The Heat Is Online

Scientists Predict Drought, Disease from Runaway Greenhouse

World's biggest super-computer predicts runaway greenhouse effect that will bring drought, deserts and disease in its wake

By Paul Brown The Guardian (of London) Tuesday Nov. 3, 1998

Large swathes of the planet will be plunged into misery by climate change in the next 50 years, with many millions ravaged by hunger, water shortages and flooding, according to evidence published yesterday.

Findings from Britain's Hadley Centre for Climate Change presented to 170 countries in Buenos Aires show that parts of the Amazon rain forest will turn into desert by 2050, threatening the world with an unstoppable greenhouse effect.

The startling findings are the result of billions of calculations made by the world's biggest super-computer, installed at the Hadley Centre in Berkshire. The latest figures show the earth is heating up fast, with 1998 already the hottest year since reliable records began 140 years ago.

Among the findings are:

    • Land temperatures will go up 6C by the end of the next century.
    • The number of people on the coast subject to flooding each year will rise from 5 million now to 100 million by 2050 and 200 million by 2080.
    • Another 30 million people will be hungry in 50 years because it will be too dry to grow crops in large parts of Africa.
    • An extra 170 million people will live in countries with extreme water shortages.
    • Malaria, one of the world's most dread diseases, will threaten much larger areas of the world - including Europe - by 2050.

The new predictions include far better representations of ocean currents, which drive the world's climate. The Gulf Stream, which is important for warming Britain in the winter, will be 20 per cent less strong in the future but Europe will still warm considerably.

Western Europe, including Scotland, will gain the ability to grow extra grain, but the storms of the past few weeks will be typical of the more extreme weather conditions the country can expect.

The impact on food supply will be particularly bad for Africa and the United States. The whole of central and southern Africa will have reduced ability to grow staple crops, but in world political terms the adverse affects on the US prairies is likely to prove very important.

Perhaps the most startling finding is the prospect of a runaway greenhouse effect after 2050. It has been thought that the speed of global warming would be moderated by the extra growth in plants and trees made possible because of more carbon dioxide in the atmosphere.This carbon dioxide fertiliser effect stimulates plants to grow faster.

The latest information shows that this benefit will be lost in 2050 because of lack of rainfall in key areas. Worst affected will be northern Brazil, where the Amazon rain forest will turn into desert, and the eastern United States. Parts of southern Europe will become virtual deserts at the same time.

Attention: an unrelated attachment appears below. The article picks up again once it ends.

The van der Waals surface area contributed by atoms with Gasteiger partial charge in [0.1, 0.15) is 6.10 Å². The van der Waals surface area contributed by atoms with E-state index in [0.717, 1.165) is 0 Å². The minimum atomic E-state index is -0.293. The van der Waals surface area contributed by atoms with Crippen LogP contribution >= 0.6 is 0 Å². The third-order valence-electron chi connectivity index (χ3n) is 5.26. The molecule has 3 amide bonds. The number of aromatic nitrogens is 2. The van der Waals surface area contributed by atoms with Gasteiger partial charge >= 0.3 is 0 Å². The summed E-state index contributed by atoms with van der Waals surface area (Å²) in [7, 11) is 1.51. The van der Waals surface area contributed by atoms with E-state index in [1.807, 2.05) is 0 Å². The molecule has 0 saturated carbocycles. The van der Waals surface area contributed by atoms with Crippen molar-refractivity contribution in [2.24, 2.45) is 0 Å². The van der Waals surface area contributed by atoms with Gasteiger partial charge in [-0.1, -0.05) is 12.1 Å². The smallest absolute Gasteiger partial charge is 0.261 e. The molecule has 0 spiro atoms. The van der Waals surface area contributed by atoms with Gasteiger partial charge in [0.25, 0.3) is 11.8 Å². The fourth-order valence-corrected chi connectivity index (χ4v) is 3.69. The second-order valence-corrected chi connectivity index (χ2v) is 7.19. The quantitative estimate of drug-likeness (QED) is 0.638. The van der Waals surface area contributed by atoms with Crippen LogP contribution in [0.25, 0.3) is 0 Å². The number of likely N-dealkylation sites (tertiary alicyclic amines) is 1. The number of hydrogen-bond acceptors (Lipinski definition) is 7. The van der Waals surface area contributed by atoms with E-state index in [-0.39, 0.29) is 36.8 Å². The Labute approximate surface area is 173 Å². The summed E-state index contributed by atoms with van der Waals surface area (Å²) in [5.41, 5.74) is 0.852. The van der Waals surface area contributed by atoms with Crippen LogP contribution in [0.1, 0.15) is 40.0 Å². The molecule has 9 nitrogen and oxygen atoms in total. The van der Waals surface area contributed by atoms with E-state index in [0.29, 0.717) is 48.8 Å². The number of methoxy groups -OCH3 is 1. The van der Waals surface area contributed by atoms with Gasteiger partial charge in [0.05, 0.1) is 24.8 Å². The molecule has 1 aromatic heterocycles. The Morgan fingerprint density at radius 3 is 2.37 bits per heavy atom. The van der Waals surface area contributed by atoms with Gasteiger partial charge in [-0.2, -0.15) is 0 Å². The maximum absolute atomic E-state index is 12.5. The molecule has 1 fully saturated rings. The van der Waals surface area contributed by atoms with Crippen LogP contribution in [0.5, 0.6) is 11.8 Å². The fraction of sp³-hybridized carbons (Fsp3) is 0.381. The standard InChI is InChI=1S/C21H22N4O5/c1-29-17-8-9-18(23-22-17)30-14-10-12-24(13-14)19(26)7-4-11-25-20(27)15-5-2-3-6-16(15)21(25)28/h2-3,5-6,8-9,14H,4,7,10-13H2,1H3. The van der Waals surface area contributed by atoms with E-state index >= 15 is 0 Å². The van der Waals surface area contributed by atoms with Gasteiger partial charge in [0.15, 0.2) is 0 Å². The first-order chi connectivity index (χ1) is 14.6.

Many tropical grasslands will also be transformed into deserts, leading to widespread extinction of wildlife.

Droughts and extra heat leading to evaporation means that wheat and maize yields will drop up to 10 per cent. Since the vast surplus of the US wheat belt is important to the country's wealth and its hold on world food supplies, this prediction will be bad news for the White House.

The US stands accused of holding up talks designed to reduce the world's output of carbon dioxide, so it is ironic that on the first day of the two-week meeting in Argentina the latest models show that the US will be among the countries most severely affected. Canada, on the other hand, will see wheat production increase by 2.5 per cent. The Canadian forests will extend northwards into what is now tundra.

The rise in global sea level will be 21cm (3.2in) by 2050. The coasts of the southern Mediterranean, Egypt, west and east Africa, south and south-east Asia are most vulnerable. The islands of the Caribbean, Indian and Pacific Oceans, some only a few feet above sea level, are at risk of being overwhelmed during storms.

Increased warmth leads to a dramatic rise in the number of malaria cases where the disease is already endemic. It is already spreading north - Italy had an outbreak last year - and is expected to reach the Baltic by 2050. Although parts of Britain are already warm enough for the mosquitoes that carry the lesser Vivax malaria, no infection has so far reached these shores. The more dangerous P. falciparum form needs warmer temperatures but conditions will be right for it within 50 years over large parts of Europe.

The problem for doctors is that in 60 per cent of the world where malaria is currently unknown populations have little or no immunity to the disease and an epidemic could cause high death rates in adults and children.

Michael Meacher, the environment minister who is going to Argentina, said: "These are sobering findings. Millions of people will have life made miserable by climate change, with increased risk of hunger, water shortages and extreme events like flooding. Combating climate change is the greatest challenge of human history."